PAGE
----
After several weeks in which it seemed that the gaps between the sides in the coalition negotiations on burden equality could not be bridged, we’re now being told, according to Maariv, that a solution is near. Senior Likud negotiators said Tuesday night that they are close to an agreement with the Jewish Home over an outline for equal burden legislation. According to those sources, the Jewish Home team told them they are authorized to negotiate on behalf of Yesh Atid as well.
At this point, sources in both teams are saying they are close to an agreement, at least over the recruitment age for Haredim: 21. This figure is a kind of compromise between age proposed by the Likud-Beitenu: 24, and the Yesh Atid position: 18.
There were huge problems with the age 24 idea, which was, in essence, a Trojan horse pushed in by the Haredi parties through the Likud-Beitenu team. First, in terms of the recruit’s usefulness to the IDF, at 24 he is basically unavailable to combat duty. Also, by the time he is 24, the average Haredi man could be the proud father of several children, which entitles him to a significant military stipend. In other words: at 24 he is more trouble than he’s worth.
Also, the Jewish Home team was arguing that the same Supreme Court that killed the previous Tal Law on grounds of inequality will no doubt reject the age 24 idea on the same grounds. Even at age 21, the Haredi recruits are only expected to serve two years—which is very likely to be challenged in front of the court by anyone who didn’t make it into the government and isn’t Haredi.
Incidentally, according to Maariv, Jewish Home and Yesh Atid do not agree on the enlistment of another, much larger segment of the population, the Arabs, who have been just as useless to the community at large as the Haredim, but comprise 20-25% of the population, as opposed to the estimated Haredi 8%. While Jewish Home would like to see the Arabs shouldering the burden like the rest of Israel’s young men and women, Lapid’s party is not as shocked and anguished over Arab inequality, possibly because they like them more than they do Haredim.
One message is clear, for now: according to Jewish Home sources, the Likud-Beitenu team has given up on trying to split the Bennett-Lapid pact. This might mean that Benjamin Netanyahu’s and Avigdor Liberman’s worst nightmares could be realized over the next four years, namely that those two young, sassy winners will use their stay in power to push their respective parties to an even bigger share of the vote next time around.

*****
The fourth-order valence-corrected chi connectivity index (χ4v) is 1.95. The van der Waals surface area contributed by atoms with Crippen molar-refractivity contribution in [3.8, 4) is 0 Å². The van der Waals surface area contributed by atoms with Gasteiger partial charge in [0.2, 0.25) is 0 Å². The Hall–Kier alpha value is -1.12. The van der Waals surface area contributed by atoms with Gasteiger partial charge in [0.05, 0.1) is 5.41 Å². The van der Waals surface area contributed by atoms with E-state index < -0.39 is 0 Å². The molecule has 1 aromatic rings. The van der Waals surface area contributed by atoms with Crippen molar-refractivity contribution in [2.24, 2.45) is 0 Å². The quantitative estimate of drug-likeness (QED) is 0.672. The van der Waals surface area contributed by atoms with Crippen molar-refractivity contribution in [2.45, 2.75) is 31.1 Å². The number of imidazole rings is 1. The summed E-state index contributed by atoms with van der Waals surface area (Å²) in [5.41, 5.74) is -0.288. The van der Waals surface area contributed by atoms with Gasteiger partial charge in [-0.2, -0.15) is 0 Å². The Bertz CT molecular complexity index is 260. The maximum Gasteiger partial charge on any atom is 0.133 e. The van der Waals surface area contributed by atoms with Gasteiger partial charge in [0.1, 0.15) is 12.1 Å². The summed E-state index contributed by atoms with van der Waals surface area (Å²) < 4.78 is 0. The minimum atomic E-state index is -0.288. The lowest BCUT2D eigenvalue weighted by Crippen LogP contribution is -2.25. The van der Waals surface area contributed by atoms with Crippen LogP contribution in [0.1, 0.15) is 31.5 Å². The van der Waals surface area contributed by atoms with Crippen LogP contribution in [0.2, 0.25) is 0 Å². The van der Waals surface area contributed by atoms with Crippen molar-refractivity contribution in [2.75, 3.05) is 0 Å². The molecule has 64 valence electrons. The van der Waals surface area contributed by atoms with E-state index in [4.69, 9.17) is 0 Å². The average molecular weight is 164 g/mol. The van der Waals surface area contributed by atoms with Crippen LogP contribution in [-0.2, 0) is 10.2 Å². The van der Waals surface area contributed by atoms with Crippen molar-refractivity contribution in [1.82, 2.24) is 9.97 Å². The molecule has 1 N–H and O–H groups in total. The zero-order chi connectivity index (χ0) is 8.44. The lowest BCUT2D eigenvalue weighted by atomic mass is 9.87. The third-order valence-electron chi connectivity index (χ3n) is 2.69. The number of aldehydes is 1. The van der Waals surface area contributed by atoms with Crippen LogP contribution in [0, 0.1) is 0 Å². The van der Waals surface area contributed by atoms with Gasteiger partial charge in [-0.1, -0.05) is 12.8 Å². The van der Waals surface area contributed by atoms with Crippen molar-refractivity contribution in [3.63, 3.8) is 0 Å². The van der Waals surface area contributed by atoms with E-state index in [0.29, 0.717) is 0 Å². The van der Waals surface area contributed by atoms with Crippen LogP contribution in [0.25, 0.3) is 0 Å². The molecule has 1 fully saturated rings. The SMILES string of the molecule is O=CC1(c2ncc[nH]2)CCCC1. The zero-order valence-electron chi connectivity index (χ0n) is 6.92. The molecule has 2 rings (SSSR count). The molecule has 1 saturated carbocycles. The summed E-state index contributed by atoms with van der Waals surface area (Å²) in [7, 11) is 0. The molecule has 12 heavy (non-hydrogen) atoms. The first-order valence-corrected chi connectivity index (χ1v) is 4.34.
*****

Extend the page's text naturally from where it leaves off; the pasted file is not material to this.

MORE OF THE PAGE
On the other hands, when you’re in charge of actual government ministries, things can happen…
Finally, whether or not the next coalition will include Shas and Torah Judaism, the 17-seat strong Haredi block, it appears that their two “traditional” portfolios, Interior and Housing, Shas’s source of patronage jobs and huge influence over Israeli society, is lost to them, at least for now. It isn’t clear yet, however, whether those two rich portfolios will be given to Bennett’s party or kept in Likud-Beitenu’s embrace.
Being kept apart from its traditional lifeline could spell the beginning of the end for both sectarian Haredi parties, who’ll start losing followers to the broader-based Jewish Home. Coupled with the probable, at this point, appointment of National Religious Rabbi David Stav to Chief Rabbi, this could mean the beginning of a new golden age for Religious Zionism.
Put that in Obama’s pipe and let him smoke it.
About the Author: Yori Yanover has been a working journalist since age 17, before he enlisted and worked for Ba'Machane Nachal. Since then he has worked for Israel Shelanu, the US supplement of Yedioth, JCN18.com, USAJewish.com, Lubavitch News Service, Arutz 7 (as DJ on the high seas), and the Grand Street News. He has published Dancing and Crying, a colorful and intimate portrait of the last two years in the life of the late Lubavitch Rebbe, (in Hebrew), and two fun books in English: The Cabalist's Daughter: A Novel of Practical Messianic Redemption, and How Would God REALLY Vote.
If you don't see your comment after publishing it, refresh the page.
Our comments section is intended for meaningful responses and debates in a civilized manner. We ask that you respect the fact that we are a religious Jewish website and avoid inappropriate language at all cost.